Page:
And interestingly enough, a lot of what we do is the same as what we
used to do, just in a slightly different venue. One of my favorite old
saws is that everything was written in the 60's and we've just been
reimplementing it. There's a grain of truth in that: with the exception
of object-oriented programming, there hasn't been a whole lot of
fundamentally "new" stuff in some time. Heck, SOA is recycled n-tier
processing, which itself was a new name for peer-to-peer, which grew out
of client/server. Maybe virtualization, although we've had emulators
for a long time.
The differences in programming languages are pretty few and
fundamental. OO vs procedural, compiled vs. interpreted, static typing
vs. dynamic. Most scripting languages are syntax differences from one
another, most GUIs have the same basic concepts. The issue is where you
focus your time, which is why I like RPG, Java and EGL: most of my time
is spent designing my database, my classes and my records. That is, I'm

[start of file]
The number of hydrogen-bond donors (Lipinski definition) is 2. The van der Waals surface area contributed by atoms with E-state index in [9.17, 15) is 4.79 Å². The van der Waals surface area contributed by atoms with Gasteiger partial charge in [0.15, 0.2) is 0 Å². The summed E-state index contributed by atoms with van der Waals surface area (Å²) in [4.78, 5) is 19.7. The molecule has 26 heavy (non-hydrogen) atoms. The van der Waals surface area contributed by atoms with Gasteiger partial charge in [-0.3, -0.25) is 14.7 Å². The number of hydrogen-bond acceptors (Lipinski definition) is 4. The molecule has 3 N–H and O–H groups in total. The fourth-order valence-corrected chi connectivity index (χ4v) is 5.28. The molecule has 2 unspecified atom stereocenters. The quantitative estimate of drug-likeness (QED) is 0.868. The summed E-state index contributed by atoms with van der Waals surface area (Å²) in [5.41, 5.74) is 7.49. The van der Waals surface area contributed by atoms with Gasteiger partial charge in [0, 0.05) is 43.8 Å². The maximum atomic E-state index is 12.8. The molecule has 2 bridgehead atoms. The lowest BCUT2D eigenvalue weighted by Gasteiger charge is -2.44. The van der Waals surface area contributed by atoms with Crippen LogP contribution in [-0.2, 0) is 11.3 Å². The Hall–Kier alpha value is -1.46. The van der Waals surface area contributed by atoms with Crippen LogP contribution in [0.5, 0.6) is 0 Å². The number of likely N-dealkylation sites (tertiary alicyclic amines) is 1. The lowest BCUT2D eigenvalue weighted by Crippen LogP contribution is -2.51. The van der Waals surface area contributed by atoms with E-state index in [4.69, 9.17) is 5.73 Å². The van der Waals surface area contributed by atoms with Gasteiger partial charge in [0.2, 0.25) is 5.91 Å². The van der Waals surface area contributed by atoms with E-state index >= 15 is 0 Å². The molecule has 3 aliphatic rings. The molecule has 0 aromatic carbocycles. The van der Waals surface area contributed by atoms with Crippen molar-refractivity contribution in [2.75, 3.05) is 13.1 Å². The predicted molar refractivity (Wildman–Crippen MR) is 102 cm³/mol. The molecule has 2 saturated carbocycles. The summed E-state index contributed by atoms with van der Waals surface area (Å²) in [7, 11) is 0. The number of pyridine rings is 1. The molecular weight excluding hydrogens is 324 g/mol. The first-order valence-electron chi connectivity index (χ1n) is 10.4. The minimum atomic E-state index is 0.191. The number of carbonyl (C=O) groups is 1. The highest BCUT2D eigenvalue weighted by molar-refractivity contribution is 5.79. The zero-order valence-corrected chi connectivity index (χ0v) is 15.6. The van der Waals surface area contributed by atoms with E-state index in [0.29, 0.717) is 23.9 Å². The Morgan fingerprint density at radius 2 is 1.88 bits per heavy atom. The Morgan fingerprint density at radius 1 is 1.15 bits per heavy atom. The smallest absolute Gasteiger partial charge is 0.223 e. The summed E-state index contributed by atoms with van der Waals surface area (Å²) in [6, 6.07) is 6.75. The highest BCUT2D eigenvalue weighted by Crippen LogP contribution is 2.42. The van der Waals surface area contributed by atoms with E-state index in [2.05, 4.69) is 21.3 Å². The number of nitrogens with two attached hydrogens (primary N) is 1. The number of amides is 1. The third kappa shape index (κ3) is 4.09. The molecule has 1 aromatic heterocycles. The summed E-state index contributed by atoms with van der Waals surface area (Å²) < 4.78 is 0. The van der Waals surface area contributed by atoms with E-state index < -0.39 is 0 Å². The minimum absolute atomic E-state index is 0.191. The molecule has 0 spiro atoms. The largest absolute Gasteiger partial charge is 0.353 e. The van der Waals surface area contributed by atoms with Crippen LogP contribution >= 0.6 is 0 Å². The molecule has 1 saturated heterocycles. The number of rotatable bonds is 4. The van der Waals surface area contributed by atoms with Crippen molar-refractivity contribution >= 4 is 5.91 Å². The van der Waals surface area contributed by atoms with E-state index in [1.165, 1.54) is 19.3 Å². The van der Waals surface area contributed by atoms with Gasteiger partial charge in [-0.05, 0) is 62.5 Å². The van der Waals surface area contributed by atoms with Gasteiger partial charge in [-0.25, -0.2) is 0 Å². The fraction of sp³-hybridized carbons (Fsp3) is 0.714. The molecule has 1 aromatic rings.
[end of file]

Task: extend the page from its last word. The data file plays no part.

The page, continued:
data centric, and that makes me take more time up front to design my
system. The more dynamic a language gets, the more it invites hacking
(the dark side of rapid application development) in which you write some
code to get something to work and then tweak it. The problem is that
despite the best intentions the old code tends to stay around and then
it gets cloned and suddenly it becomes "standard" (don't believe me?
then why does everyone have a folder called WEB-INF?).
And that's part of the reason you see 30-year old RPG code, because it
was designed well up front and still does exactly what it was intended
I started writing RPG in '86. I wrote my first code for an employer in '79.
I wrote my first program in college in '74 (good ol' FORTRAN IV). Stuff
from the '60s is ancient, but I wouldn't call anything newer than that
'old'. I wrote some pretty decent stuff in the '80s. LOL
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